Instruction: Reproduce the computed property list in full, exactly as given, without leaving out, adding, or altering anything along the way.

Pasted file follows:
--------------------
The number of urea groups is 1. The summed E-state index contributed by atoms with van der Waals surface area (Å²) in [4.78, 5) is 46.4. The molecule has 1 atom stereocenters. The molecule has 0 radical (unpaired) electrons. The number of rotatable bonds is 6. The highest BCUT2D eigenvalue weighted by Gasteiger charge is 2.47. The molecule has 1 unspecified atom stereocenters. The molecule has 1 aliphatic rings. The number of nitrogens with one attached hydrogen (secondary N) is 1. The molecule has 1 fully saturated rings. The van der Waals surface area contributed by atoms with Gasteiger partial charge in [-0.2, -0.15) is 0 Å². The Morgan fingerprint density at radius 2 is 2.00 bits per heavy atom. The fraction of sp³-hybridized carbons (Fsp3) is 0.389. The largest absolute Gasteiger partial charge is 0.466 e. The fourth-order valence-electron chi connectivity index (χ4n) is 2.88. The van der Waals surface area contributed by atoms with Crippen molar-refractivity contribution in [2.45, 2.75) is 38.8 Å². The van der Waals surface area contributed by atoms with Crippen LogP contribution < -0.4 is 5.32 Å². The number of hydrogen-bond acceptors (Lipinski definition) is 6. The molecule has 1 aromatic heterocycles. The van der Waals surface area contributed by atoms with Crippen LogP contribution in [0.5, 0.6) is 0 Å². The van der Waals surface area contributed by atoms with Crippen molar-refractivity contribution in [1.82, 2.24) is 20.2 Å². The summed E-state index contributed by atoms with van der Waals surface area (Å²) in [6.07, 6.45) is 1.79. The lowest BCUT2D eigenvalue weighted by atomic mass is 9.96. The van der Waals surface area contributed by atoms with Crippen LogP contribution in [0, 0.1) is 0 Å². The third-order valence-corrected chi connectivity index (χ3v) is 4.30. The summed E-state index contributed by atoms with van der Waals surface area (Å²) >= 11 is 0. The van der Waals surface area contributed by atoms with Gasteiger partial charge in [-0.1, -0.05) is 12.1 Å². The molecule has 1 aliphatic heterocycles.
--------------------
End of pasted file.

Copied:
The number of urea groups is 1. The summed E-state index contributed by atoms with van der Waals surface area (Å²) in [4.78, 5) is 46.4. The molecule has 1 atom stereocenters. The molecule has 0 radical (unpaired) electrons. The number of rotatable bonds is 6. The highest BCUT2D eigenvalue weighted by Gasteiger charge is 2.47. The molecule has 1 unspecified atom stereocenters. The molecule has 1 aliphatic rings. The number of nitrogens with one attached hydrogen (secondary N) is 1. The molecule has 1 fully saturated rings. The van der Waals surface area contributed by atoms with Gasteiger partial charge in [-0.2, -0.15) is 0 Å². The Morgan fingerprint density at radius 2 is 2.00 bits per heavy atom. The fraction of sp³-hybridized carbons (Fsp3) is 0.389. The largest absolute Gasteiger partial charge is 0.466 e. The fourth-order valence-electron chi connectivity index (χ4n) is 2.88. The van der Waals surface area contributed by atoms with Crippen molar-refractivity contribution in [2.45, 2.75) is 38.8 Å². The van der Waals surface area contributed by atoms with Crippen LogP contribution < -0.4 is 5.32 Å². The number of hydrogen-bond acceptors (Lipinski definition) is 6. The molecule has 1 aromatic heterocycles. The van der Waals surface area contributed by atoms with Crippen LogP contribution in [0.5, 0.6) is 0 Å². The van der Waals surface area contributed by atoms with Crippen molar-refractivity contribution in [1.82, 2.24) is 20.2 Å². The summed E-state index contributed by atoms with van der Waals surface area (Å²) in [6.07, 6.45) is 1.79. The lowest BCUT2D eigenvalue weighted by atomic mass is 9.96. The van der Waals surface area contributed by atoms with Crippen LogP contribution in [0, 0.1) is 0 Å². The third-order valence-corrected chi connectivity index (χ3v) is 4.30. The summed E-state index contributed by atoms with van der Waals surface area (Å²) >= 11 is 0. The van der Waals surface area contributed by atoms with Gasteiger partial charge in [-0.1, -0.05) is 12.1 Å². The molecule has 1 aliphatic heterocycles.